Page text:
Ruling clears way for gas-fired power plants in W.Va.
West Virginia could be getting its first large power plant fired by natural gas now that the state Supreme Court of Appeals has turned down a request to overturn a decision by the Public Service Commission allowing the plant to be built.
In a 5-0 decision filed Friday, the court allowed ESC Brooke County Power I LLC to continue with plans to build the 830-megawatt plant in Brooke County.
After several pages of comments on the specific laws involved in their decision, the five justices wrote, “Given the current economic condition of West Virginia, and Brooke County, in particular, it is apparent that the project will substantially and positively impact the state and local economies.”
Once it’s built, it will be the first step in West Virginia’s move to join other states in moving away from relying mainly on coal for its baseline power needs and toward cleaner and less expensive natural gas.
The word “irony” is too often overused or misused, but in this case it fits. ESC Brooke County Power I plans to build its plant on 20 acres of a former coal mine site that is now owned by the West Virginia Division of Natural Resources. The company will lease the land for $19 million over a 30-year period and pay the DNR an additional $1 million at the closing of the project’s financing.
Construction is expected to cost $884 million.
The plant in Brooke County would be larger than the Ceredo Generating Station and the Big Sandy Peaker Plant, both in Wayne County, but smaller than the 1,430-megawatt Hanging Rock Energy Facility in Lawrence County, Ohio. As with Hanging Rock, the Brooke County plant would not be owned or operated by a utility. It will sell its power on the open wholesale market, where utilities can purchase it instead of relying solely on power produced by their own coal-fired plants.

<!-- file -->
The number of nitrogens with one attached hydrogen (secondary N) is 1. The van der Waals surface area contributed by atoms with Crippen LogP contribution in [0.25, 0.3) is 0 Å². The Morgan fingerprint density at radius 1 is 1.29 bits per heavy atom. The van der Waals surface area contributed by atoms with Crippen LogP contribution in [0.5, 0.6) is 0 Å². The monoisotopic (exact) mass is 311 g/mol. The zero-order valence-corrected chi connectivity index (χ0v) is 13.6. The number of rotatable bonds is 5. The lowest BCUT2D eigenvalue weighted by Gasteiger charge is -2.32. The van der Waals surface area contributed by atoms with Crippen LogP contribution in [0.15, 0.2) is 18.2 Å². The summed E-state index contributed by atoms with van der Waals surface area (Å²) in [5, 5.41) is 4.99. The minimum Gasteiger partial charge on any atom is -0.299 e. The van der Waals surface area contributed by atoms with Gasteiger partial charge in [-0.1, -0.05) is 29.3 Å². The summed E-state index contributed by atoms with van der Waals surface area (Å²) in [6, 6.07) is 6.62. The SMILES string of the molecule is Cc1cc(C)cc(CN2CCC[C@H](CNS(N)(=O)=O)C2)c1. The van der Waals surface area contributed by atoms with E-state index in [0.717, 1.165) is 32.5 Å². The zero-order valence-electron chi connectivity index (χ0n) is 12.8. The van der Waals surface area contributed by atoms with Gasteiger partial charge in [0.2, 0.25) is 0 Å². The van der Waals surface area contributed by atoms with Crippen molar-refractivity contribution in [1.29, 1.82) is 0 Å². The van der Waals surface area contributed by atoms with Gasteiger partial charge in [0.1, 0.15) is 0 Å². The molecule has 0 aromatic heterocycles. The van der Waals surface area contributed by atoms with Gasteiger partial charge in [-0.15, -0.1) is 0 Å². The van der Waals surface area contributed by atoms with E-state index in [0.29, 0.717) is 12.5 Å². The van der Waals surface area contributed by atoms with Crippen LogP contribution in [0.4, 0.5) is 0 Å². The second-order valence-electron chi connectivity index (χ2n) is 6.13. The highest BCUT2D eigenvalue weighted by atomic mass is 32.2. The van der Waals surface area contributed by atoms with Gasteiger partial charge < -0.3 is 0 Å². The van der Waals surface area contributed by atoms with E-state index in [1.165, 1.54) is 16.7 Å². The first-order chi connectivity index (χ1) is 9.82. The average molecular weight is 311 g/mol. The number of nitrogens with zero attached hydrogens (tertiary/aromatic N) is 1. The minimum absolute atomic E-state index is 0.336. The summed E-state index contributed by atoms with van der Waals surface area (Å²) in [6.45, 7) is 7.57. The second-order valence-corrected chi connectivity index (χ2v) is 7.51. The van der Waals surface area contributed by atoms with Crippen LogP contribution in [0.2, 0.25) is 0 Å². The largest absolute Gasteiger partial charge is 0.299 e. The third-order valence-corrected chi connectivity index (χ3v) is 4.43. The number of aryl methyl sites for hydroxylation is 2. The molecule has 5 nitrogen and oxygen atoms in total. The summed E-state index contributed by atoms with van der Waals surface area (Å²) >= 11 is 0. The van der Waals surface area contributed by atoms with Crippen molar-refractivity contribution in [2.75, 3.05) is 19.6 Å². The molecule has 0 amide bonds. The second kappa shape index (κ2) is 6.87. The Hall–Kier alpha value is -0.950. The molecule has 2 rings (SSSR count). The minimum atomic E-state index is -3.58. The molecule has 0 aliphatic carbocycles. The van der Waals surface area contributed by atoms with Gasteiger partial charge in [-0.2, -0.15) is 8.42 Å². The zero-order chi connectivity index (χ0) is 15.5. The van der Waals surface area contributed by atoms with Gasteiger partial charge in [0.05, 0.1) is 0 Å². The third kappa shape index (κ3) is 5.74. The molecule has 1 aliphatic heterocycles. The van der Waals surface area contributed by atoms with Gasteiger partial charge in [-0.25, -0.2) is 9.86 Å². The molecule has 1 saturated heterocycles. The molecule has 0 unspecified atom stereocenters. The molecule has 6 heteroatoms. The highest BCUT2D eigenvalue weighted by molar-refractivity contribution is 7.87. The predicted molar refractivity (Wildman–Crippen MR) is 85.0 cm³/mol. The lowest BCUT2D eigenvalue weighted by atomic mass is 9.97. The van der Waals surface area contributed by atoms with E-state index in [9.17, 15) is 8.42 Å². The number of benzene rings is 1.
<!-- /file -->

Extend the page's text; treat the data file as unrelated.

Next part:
That’s the way the electricity generating industry is moving these days. West Virginia, Ohio and Kentucky have seen several coal-fired power plants close in recent years.
As a further sign of the shift in the industry, the Big Sandy Power Plant near Louisa, Ky., plant has been converted to gas. As things happen, the amount of coal moving out of the Big Sandy River is now about a quarter of what it was a few years ago, and several coal docks have closed or reduced operations. Meanwhile, with the converted Big Sandy plant and the nearby Riverside Generating plant plus the Big Sandy Peaker Plant, there are three gas-fired power plants along a river once dominated by coal docks servicing power plants.
For political and other reasons, West Virginia has been slow to make the move from gas-fired power to coal-fired power for its baseline needs. Renewables and small gas-fired peaker plants can pick up the slack during times of heavy demand for power, but in this part of the country, coal and gas dominate.
The Brooke County decision could be the first of a wave of gas plants in West Virginia. Some companies that have serviced the coal mining industry have seen the writing on the wall and have begun servicing the gas industry as well.
West Virginia will rely on coal for several more years, but the trend toward gas does not appear to be slowing down. The shift to gas does not have to be an economic disaster for West Virginia as long as the private and public sectors accept it, embrace it and plan for it.